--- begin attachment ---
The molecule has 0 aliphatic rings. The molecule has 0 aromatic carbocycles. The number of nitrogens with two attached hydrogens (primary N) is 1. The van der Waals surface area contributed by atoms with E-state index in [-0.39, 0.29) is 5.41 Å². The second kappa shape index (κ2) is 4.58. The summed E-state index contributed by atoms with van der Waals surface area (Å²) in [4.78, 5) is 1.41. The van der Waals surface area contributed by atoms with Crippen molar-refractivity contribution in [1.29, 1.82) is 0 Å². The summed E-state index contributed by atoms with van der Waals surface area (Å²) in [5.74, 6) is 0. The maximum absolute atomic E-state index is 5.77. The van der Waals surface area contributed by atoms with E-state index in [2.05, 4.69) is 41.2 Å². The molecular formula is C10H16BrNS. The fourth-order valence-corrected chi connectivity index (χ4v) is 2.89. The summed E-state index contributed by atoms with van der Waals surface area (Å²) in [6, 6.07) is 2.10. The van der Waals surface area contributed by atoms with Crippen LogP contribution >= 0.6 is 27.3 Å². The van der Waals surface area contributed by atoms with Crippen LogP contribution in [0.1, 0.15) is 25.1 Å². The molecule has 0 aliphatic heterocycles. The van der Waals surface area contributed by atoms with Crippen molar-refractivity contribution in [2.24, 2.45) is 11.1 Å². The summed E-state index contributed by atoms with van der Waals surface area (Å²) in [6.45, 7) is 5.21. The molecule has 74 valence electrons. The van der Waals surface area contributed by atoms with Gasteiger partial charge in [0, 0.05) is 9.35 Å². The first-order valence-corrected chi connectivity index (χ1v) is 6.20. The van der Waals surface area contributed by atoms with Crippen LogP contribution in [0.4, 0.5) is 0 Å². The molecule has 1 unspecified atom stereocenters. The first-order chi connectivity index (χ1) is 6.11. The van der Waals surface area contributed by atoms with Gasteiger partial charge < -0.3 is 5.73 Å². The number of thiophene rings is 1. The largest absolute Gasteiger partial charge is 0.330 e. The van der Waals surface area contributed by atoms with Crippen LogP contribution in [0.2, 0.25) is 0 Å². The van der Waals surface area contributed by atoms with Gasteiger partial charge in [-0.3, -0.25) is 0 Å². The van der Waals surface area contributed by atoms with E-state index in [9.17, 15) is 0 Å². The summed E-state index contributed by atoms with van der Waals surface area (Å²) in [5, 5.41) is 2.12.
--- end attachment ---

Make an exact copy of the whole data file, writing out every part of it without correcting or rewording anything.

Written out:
The molecule has 0 aliphatic rings. The molecule has 0 aromatic carbocycles. The number of nitrogens with two attached hydrogens (primary N) is 1. The van der Waals surface area contributed by atoms with E-state index in [-0.39, 0.29) is 5.41 Å². The second kappa shape index (κ2) is 4.58. The summed E-state index contributed by atoms with van der Waals surface area (Å²) in [4.78, 5) is 1.41. The van der Waals surface area contributed by atoms with Crippen molar-refractivity contribution in [1.29, 1.82) is 0 Å². The summed E-state index contributed by atoms with van der Waals surface area (Å²) in [5.74, 6) is 0. The maximum absolute atomic E-state index is 5.77. The van der Waals surface area contributed by atoms with E-state index in [2.05, 4.69) is 41.2 Å². The molecular formula is C10H16BrNS. The fourth-order valence-corrected chi connectivity index (χ4v) is 2.89. The summed E-state index contributed by atoms with van der Waals surface area (Å²) in [6, 6.07) is 2.10. The van der Waals surface area contributed by atoms with Crippen LogP contribution >= 0.6 is 27.3 Å². The van der Waals surface area contributed by atoms with Crippen LogP contribution in [0.1, 0.15) is 25.1 Å². The molecule has 0 aliphatic heterocycles. The van der Waals surface area contributed by atoms with Crippen molar-refractivity contribution in [2.24, 2.45) is 11.1 Å². The summed E-state index contributed by atoms with van der Waals surface area (Å²) in [6.45, 7) is 5.21. The molecule has 74 valence electrons. The van der Waals surface area contributed by atoms with Gasteiger partial charge in [0, 0.05) is 9.35 Å². The first-order valence-corrected chi connectivity index (χ1v) is 6.20. The van der Waals surface area contributed by atoms with Crippen LogP contribution in [0.4, 0.5) is 0 Å². The molecule has 1 unspecified atom stereocenters. The first-order chi connectivity index (χ1) is 6.11. The van der Waals surface area contributed by atoms with Gasteiger partial charge < -0.3 is 5.73 Å². The number of thiophene rings is 1. The largest absolute Gasteiger partial charge is 0.330 e. The van der Waals surface area contributed by atoms with Crippen LogP contribution in [0.2, 0.25) is 0 Å². The van der Waals surface area contributed by atoms with Gasteiger partial charge in [-0.3, -0.25) is 0 Å². The van der Waals surface area contributed by atoms with E-state index in [9.17, 15) is 0 Å². The summed E-state index contributed by atoms with van der Waals surface area (Å²) in [5, 5.41) is 2.12.